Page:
master: A - B - C - ... - G - H - I - J \ \ beta: \ . - I' \ stable: . - E' - G' - I'
and backport a new commit to
master: A - B - C - ... - G - H - I - J \ \ beta: \ . - I' - J' \ stable: . - E' - G' - I'
Now it’s time to move to the next development cycle and release
1.1. We do the same as before: force push
stable is then released and tagged
master: A - B - C - .... - G - H - I - J \ \ \ beta: \ \ . \ \ stable: \ . - I' - J' \ | 1.0.0: . - E' - G' | | | 1.0.1: . - I' | | 1.1.0: .
Again, what was on
beta is now on
force-pushed to be identical to
Just for completeness, let's add one more security patch,
master: A - B - C - .... - G - H - I - J - K \ \ \ beta: \ \ . - K' \ \ stable: \ . - I' - J' - K' \ | | 1.0.0: . - E' - G' | | | | | 1.0.1: . - I' | | | | 1.1.0: . | | 1.1.1: .
Notably, none of these patches were backported to any non-current
stable release - it's only the current stable release that is
maintained, at least to begin. In the future, we may add a 'long-term
stable' channel, where we select one stable release to maintain for an
extended support period. In that scenario, an
lts channel should be
a natural extension of
stable, but for now we
are not considering it.
How to process beta PR's on GitHub
The previous section described how the git history works. This will describe the human process for applying patches to beta.
At some point there will be automation help for this process, but for now there is not. This section is written assuming that @bors does not help us with the beta branch.
The process begins as it does today - with users submitting PRs against master.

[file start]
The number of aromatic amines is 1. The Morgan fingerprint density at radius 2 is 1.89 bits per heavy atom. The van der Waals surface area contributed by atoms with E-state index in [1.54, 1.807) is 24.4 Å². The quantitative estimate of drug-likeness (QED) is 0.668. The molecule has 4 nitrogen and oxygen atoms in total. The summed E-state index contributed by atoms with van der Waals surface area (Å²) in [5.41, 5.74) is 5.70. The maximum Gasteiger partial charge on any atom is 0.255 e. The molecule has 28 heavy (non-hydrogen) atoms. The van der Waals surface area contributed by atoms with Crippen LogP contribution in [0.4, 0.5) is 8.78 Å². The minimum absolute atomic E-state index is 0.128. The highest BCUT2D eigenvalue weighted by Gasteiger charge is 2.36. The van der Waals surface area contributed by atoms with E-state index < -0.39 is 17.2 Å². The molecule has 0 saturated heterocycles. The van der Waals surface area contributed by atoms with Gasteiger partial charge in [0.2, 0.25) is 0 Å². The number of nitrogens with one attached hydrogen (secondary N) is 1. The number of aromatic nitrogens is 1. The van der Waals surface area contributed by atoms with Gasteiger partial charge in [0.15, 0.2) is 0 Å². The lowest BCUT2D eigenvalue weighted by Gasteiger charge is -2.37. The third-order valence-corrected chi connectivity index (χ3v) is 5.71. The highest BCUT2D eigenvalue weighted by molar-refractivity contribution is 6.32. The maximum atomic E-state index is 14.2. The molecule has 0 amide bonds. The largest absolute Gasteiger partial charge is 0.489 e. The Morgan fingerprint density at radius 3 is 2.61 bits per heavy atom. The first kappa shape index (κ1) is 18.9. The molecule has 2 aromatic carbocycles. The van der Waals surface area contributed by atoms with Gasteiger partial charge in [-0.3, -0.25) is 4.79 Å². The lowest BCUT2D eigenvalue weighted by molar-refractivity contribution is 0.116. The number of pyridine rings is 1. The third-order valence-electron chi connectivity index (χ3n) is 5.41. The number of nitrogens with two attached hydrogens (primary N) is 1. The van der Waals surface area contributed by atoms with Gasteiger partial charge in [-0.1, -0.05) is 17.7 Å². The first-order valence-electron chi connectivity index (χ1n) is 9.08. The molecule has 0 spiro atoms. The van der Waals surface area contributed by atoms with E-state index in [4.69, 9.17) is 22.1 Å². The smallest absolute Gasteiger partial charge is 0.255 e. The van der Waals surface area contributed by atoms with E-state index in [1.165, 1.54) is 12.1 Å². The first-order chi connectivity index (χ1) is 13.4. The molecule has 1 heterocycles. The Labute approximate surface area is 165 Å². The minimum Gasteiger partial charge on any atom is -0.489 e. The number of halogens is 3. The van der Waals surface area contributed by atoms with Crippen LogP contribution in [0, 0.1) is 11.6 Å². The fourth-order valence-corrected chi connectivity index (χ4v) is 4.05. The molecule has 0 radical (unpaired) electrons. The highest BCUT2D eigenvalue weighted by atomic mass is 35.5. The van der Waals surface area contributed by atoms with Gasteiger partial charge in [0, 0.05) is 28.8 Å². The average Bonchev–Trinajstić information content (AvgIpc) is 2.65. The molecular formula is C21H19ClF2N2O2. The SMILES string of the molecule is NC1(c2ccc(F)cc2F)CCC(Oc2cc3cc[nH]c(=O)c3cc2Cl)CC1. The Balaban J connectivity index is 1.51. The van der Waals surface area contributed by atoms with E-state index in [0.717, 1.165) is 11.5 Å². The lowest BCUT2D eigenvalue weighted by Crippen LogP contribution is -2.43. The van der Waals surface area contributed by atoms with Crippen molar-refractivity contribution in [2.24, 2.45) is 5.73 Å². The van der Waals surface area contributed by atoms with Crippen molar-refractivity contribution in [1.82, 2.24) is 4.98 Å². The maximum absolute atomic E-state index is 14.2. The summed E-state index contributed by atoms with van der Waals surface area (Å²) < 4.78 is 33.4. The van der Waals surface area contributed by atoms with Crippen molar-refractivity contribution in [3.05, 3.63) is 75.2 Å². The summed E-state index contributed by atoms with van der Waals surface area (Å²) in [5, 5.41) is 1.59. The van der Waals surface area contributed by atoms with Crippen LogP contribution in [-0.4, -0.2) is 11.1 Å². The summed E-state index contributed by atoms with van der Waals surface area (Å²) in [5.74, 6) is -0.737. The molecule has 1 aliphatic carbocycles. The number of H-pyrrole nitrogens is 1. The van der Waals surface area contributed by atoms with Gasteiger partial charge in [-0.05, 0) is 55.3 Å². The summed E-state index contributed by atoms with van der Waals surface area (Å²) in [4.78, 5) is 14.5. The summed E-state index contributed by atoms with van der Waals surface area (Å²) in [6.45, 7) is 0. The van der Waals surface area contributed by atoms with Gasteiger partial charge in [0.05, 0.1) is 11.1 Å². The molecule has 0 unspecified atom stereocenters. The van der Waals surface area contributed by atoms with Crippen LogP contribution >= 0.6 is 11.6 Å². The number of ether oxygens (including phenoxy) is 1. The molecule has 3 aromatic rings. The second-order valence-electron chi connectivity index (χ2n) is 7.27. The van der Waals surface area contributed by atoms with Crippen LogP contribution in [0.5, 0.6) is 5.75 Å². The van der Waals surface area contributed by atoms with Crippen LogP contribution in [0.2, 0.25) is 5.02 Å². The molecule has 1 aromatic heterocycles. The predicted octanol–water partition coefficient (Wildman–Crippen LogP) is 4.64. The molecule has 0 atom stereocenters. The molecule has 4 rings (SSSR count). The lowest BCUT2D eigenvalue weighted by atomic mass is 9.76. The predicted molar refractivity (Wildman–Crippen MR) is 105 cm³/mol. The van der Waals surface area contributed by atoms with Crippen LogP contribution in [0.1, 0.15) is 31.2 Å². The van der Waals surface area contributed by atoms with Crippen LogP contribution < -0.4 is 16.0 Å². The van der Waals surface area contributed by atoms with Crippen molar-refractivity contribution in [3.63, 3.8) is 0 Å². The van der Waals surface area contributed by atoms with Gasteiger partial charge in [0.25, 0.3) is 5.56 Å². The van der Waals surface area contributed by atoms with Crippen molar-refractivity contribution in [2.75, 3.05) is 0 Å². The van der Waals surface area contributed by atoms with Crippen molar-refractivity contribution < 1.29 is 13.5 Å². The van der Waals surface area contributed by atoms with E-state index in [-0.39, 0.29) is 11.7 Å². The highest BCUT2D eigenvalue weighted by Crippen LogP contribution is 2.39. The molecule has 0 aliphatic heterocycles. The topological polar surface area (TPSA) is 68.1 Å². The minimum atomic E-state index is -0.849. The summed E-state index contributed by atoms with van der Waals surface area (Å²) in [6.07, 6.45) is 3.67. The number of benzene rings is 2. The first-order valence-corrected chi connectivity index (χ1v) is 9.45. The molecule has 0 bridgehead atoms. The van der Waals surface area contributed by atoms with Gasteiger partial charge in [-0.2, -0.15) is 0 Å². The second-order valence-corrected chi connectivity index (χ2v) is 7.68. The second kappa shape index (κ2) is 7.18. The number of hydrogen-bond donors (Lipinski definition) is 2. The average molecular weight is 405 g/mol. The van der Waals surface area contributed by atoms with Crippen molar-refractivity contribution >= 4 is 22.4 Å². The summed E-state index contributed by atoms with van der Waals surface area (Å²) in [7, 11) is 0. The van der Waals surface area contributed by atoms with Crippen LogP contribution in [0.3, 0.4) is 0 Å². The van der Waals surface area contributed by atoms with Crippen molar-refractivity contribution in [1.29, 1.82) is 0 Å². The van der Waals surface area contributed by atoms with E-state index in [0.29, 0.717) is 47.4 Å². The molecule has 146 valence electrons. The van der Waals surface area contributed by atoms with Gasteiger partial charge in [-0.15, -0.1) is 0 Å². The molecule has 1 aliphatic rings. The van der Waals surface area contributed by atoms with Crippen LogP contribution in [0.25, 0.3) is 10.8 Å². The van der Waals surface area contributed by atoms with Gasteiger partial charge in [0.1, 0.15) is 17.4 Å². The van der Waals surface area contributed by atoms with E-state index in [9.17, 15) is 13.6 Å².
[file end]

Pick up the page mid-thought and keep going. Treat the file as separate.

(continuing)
When a reviewer sees a patch that should be backported to beta, they apply the 'beta-nominated' tag, and take no further action. At this point the patch undergoes the long process of integrating to master, and may undergo a number of changes. The 'beta-nominated' tag stays applied the whole time to remind us to revisit it later.
Periodically, perhaps once a week, a team member will go through all
the closed PRs with the 'beta-nominated' tag, cherry-pick them to a
local branch based off of
beta, remove the 'beta-nominated' tag,
run tests as they see fit, then push back to
(TODO: Could also open PRs. Could also have 'beta-nominated' triage to make decisions about which PRs to actually backport)
Note that the actual testing regimine for 'beta' PRs is left open for now. It's not clear how vigilant we need to be about testing cherry-picks to beta: they've already been vetted on master, and they can't be released without running through the 'dist' builders, which provide decent coverage.
At the start of each cycle no PRs should have the 'beta-nominated' tag.
For stable backports, there is no such nomination process - stable updates are a rare 'drop-everything' event and we'll all know when there's a patch that needs to be deployed over an existing stable release.
The release process, outlined
At the switch to a new release cycle we do the following:
- Commit the next beta's release notes to master
- Push the beta branch to stable, retiring the current stable branch
- Push the master (aka 'nightly') branch to beta
- Publish a beta 'distribution set' (the new beta)
- Publish a stable 'distribution set' (the new release)
- Do all the other release time activites for stable, including tagging the commit
- Bump the version number on master
The version number bump happens immediately after the development cycle starts, so at all times the nightly, beta, and stable channels reflect the version number they ultimately will become (nightly is $current_release + 0.2, beta is $current_release + 0.1).
Beta release concerns
Each beta within a development cycle needs to have a unique 'prerelease' version, e.g. the '.2' in '1.0.0-beta.2', for easier identification. These prerelease versions must be updated manually under one scenarios: after each beta is published, a beta-only patch should bump the prerelease version. Because this number is only ever bumped on beta, on master the prerelease version is always '.1'.